cover image Songs Are Thoughts: Poems of the Inuit

Songs Are Thoughts: Poems of the Inuit

Maryclare Foa. Orchard Books (NY), $15.95 (1pp) ISBN 978-0-531-06893-9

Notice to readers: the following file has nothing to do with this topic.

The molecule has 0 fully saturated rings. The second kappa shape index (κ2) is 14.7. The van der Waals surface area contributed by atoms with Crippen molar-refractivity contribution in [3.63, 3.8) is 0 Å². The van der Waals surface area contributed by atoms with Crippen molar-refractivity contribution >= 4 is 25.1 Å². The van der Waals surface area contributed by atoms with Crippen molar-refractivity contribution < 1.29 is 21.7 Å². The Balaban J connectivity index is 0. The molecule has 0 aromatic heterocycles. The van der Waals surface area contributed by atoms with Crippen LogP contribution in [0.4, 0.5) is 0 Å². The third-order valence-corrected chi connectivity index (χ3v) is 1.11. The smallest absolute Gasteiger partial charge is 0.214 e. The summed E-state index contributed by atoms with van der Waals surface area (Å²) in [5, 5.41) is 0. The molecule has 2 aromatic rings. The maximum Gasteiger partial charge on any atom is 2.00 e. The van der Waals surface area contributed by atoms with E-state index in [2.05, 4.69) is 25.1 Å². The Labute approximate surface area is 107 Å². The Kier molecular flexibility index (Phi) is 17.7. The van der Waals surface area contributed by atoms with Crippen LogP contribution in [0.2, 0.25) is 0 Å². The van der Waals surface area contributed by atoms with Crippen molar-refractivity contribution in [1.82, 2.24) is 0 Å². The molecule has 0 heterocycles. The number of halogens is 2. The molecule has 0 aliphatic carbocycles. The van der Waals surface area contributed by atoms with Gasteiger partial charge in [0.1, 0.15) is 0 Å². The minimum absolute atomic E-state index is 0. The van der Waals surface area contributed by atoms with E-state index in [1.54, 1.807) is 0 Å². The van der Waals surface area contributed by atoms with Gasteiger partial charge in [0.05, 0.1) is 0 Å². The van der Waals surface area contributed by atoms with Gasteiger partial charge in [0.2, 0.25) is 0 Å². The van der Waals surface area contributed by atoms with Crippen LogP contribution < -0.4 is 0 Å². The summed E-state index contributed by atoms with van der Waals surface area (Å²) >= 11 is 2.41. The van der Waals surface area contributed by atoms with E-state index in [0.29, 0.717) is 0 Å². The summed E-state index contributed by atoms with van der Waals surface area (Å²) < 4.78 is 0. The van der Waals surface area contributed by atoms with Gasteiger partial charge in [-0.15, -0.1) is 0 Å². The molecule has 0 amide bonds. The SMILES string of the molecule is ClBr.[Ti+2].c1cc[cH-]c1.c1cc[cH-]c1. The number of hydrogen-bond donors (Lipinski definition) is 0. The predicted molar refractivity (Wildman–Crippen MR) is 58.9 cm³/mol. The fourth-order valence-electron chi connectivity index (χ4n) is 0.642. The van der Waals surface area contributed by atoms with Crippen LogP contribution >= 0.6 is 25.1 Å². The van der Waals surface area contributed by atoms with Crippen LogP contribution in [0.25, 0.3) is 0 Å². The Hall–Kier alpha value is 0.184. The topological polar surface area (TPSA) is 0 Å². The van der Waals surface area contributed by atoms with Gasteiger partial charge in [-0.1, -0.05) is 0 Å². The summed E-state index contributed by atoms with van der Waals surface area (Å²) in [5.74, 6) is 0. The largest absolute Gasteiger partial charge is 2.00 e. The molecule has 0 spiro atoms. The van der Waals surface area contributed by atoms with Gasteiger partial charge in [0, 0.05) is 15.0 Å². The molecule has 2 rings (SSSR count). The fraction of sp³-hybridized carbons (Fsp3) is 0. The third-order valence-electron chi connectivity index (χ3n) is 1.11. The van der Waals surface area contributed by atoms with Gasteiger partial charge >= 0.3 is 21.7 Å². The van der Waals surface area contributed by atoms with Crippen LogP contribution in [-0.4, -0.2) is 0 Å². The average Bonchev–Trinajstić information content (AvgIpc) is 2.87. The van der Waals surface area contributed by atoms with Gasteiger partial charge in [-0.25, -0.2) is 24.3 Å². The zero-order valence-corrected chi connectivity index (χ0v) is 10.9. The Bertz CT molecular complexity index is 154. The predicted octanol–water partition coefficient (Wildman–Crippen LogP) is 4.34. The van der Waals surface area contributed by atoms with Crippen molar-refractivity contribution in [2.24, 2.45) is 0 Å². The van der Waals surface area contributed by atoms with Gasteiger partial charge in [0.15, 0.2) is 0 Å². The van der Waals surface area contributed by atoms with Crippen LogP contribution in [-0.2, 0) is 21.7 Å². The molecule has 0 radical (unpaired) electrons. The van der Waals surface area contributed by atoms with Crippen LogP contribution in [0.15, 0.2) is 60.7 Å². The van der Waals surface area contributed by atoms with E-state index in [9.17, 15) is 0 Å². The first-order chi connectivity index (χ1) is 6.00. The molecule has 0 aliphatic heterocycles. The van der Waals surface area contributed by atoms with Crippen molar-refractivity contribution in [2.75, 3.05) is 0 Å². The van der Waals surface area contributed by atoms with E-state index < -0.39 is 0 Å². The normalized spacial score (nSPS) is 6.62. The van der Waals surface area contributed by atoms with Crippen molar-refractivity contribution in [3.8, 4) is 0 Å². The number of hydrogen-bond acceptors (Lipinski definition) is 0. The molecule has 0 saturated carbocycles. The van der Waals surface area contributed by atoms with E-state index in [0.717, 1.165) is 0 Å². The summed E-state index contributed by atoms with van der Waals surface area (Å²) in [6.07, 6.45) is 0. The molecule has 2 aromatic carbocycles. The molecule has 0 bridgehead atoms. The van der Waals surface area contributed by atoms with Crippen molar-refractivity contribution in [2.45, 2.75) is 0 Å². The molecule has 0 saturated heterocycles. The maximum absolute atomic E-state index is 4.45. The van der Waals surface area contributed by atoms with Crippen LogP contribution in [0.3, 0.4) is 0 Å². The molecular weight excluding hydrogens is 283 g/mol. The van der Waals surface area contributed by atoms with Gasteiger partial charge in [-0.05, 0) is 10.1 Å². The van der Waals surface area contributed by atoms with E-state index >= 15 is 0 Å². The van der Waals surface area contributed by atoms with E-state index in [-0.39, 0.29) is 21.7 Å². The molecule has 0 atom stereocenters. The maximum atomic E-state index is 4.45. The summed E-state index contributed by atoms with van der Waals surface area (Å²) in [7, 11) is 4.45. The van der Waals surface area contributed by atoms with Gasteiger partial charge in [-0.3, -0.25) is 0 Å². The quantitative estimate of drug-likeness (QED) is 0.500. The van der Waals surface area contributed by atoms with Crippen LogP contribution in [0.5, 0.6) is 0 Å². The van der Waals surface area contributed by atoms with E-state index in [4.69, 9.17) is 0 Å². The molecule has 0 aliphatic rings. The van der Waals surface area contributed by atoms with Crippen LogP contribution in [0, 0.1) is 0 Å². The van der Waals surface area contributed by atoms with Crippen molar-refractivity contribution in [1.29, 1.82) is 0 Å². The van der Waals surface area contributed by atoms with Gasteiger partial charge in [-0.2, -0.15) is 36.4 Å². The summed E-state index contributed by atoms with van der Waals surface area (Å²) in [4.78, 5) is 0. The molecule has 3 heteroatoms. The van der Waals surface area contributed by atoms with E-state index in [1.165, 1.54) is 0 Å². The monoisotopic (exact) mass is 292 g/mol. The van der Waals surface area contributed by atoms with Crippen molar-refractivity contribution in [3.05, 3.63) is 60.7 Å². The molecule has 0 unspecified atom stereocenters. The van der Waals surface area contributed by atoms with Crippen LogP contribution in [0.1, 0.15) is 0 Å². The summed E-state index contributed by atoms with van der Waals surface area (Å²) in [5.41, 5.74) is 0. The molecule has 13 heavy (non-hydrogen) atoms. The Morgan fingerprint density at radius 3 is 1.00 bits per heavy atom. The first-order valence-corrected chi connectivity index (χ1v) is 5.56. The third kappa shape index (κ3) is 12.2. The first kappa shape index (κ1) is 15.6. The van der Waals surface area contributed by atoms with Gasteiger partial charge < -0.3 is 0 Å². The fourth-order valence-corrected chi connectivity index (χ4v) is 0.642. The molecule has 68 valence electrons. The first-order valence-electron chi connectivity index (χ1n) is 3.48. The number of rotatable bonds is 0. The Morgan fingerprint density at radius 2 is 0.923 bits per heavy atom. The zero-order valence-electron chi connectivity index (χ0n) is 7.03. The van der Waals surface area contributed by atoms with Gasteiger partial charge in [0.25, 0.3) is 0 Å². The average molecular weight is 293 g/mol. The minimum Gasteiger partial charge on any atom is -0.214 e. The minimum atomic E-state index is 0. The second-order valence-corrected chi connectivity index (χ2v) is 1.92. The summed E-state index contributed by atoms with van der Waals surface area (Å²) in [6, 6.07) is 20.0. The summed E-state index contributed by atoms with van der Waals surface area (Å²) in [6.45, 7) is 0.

In his informative preface to this extraordinary book of Inuit songs, folklorist Philip (The Arabian Nights) stresses the importance of sung poetry in the Inuit culture, explaining that ``the Inuit word anerca signifies both `breath' and `poetry.'"" He quotes the shaman poet Orpingalik: ``Songs are thoughts, sung out with the breath when people are moved by great forces and ordinary speech no longer suffices.'' Compelling and spare, the poems offer not only an introduction to the Inuit way of life, but testimony to a people who can find joy in the magic of laughter, language and everyday life, in spite of harsh conditions. In ``Bear Hunting'' poet Aua tells of playing ``catch-me-who-can'' with a snarling polar bear on an ice floe. In ``The Mother's Song'' an anonymous poet describes her son peacefully ``sleeping on the ledge'' as the snowstorm wails outside, then asks, ``Is it strange if I start to cry with joy?'' First-time illustrator Foa offers boldly colored, almost primitive, oil paintings-Modigliani faces that look scratched into the surface of the canvas, like the white lines in soapstone carving. In their elemental simplicity, these Inuit songs and Foa's commanding paintings possess a haunting power. Ages 6-up. (Mar.)